3. Copy Tag
  4. Rename to GA – Sandbox
  5. Change the UA ID to your version of UA-12345678-2
  6. Save

You now have two GA Settings Variables to choose from: 

  • UA-12345678-1 for the GA – Main
  • UA-12345678-2 for the GA – Sandbox

These can now be used for the appropriate Tags and Triggers – block GTM firing tags with the GA – Main settings when on Sandbox, fire tags with GA – Sandbox settings when testing on Sandbox

Edit Tags to use the Triggers

Edit Main Property Tags to use the Blocking Trigger

  1. Navigate to Tags
  2. Select a Tag which you want to block from firing whilst debugging
  3. Leave the Existing Firing Trigger for All Pages
  4. Add your zz userAgent – debugmode as a Blocking Trigger in Exceptions
  5. Save

Repeat for all Tags you want to block from firing during debugging

Now your Pageview (and any Events, Timing, Facebook, LinkedIn etc tags) will fire for everyone as usual except if user-agent contains _debugmode.

Which currently is short list of one person: you.

And this will apply whether you are in Preview mode or simply browsing the site (as long as you don’t change your user-agent back to default). 

And if you did want to quickly re-enable tracking, for checks on live it will be a simple click on the User-Agent Switcher plugin to change back to Default user-agent. You don’t need to go into every tag and change the “Fire only on Debug” option on and off.

And yes you can create a version of the All Pages firing trigger with a second condition of except if user-agent contains _debugmode. However I find it easier to spot the exceptions when they are listed separately in the tag list, rather than customising the main Do Fire on Main trigger.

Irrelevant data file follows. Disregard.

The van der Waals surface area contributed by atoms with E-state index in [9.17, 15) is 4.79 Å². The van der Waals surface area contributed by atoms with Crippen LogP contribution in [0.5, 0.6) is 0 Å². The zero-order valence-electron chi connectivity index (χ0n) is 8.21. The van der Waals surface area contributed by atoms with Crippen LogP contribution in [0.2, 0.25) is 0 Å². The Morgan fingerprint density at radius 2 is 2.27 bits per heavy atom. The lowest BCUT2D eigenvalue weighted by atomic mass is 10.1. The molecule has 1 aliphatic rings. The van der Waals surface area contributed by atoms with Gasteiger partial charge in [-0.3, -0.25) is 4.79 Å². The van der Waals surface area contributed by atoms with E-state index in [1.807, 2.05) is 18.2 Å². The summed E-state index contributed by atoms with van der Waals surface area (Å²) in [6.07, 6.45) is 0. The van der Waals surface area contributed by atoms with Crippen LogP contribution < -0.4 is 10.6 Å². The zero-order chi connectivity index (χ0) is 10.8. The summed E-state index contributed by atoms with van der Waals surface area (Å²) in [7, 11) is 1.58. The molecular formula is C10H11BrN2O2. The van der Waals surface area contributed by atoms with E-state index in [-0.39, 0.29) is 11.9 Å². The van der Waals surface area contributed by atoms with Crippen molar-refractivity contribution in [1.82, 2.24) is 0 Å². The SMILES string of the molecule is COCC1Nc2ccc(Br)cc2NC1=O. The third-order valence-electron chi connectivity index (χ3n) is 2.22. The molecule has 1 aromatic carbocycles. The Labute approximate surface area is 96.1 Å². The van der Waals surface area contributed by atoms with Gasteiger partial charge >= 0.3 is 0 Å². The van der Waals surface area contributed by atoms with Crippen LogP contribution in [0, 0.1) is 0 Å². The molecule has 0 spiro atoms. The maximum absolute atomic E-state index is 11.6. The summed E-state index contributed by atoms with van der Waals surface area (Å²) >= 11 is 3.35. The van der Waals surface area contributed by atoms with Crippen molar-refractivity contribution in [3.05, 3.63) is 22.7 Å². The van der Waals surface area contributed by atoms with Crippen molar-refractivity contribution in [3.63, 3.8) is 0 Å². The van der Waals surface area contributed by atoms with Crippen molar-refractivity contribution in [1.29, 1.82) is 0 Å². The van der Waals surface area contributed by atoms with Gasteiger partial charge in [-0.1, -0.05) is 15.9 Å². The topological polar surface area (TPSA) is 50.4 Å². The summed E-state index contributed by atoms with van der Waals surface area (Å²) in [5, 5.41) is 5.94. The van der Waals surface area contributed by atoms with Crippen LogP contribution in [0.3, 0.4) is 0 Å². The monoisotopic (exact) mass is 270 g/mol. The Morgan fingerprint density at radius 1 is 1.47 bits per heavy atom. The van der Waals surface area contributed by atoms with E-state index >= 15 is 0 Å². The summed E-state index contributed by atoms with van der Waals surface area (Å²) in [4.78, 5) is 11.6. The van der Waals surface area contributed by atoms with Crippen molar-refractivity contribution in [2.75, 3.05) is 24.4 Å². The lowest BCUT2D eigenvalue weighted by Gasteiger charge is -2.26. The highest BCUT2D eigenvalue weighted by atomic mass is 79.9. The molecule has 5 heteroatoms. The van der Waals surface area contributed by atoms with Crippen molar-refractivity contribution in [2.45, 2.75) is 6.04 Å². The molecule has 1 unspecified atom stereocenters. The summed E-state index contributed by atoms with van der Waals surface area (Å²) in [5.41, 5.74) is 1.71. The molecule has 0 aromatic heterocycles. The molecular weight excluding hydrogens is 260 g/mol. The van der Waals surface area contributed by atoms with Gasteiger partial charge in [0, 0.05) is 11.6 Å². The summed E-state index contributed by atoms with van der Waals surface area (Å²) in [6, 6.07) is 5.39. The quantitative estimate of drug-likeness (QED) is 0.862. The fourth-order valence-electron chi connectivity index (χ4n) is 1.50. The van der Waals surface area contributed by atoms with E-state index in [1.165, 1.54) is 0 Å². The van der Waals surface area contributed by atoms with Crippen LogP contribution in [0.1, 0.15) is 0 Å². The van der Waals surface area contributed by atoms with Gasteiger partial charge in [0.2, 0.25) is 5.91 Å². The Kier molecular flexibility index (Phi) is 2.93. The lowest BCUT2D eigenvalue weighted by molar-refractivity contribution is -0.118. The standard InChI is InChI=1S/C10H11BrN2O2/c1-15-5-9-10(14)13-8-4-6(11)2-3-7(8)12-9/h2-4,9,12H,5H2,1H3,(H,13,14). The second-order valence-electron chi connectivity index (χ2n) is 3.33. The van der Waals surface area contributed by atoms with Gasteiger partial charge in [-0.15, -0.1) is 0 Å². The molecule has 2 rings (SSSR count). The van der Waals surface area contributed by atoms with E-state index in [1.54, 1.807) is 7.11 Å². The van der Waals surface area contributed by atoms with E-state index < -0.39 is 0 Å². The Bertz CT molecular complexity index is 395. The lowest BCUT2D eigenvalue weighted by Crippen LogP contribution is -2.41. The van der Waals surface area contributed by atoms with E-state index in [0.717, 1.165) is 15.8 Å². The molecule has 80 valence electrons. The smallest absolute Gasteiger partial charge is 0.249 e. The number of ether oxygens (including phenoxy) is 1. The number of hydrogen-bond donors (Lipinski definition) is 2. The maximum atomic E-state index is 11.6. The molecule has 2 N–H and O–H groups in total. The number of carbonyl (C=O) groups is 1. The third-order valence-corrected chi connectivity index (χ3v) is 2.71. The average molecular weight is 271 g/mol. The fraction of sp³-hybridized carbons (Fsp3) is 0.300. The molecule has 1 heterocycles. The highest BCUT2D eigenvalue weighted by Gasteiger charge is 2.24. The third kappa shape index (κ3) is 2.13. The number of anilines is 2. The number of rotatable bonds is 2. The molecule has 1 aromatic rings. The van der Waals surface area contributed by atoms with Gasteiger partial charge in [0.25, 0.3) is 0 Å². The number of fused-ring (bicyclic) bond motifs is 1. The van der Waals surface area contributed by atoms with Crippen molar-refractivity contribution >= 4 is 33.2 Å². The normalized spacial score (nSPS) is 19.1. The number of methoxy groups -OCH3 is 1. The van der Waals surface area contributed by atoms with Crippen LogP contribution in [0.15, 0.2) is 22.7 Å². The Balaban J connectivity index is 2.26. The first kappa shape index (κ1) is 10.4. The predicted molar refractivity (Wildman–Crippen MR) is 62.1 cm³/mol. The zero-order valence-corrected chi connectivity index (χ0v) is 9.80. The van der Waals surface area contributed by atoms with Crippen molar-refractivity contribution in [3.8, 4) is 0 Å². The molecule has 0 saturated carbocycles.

Edit Sandbox Property Tags to use Pageview + debug Trigger

  1. Staying in Tags
  2. Select a Tag which you only want to fire whilst Debugging
  3. Change GA Settings variable to the Sandbox Property version
  4. Add your Pageview is Debug to the Firing trigger
  5. If you copied the Tag from a Live version make sure: 
    • You remove the Pageview All Pages or other Firing trigger
    • The GA Settings is changed to the Sandbox Property

You now have

  • a container that will not fire your new tag that you are testing for any user without _debugmode
  • a container that will not fire existing tags whilst you are testing. 

GTM Built-in settings

Now at this stage you could rightly point out that Tag Manager has a couple of options to Fire or Not Fire any tags in Debug mode.

And this is correct – the “Only fire in Published containers” option in Advanced Settings on a Tag achieves a similar outcome.

But it only applies when you are in Preview mode or on a Debug setting. 
Plus as per the help text, it can sometimes not work as expected.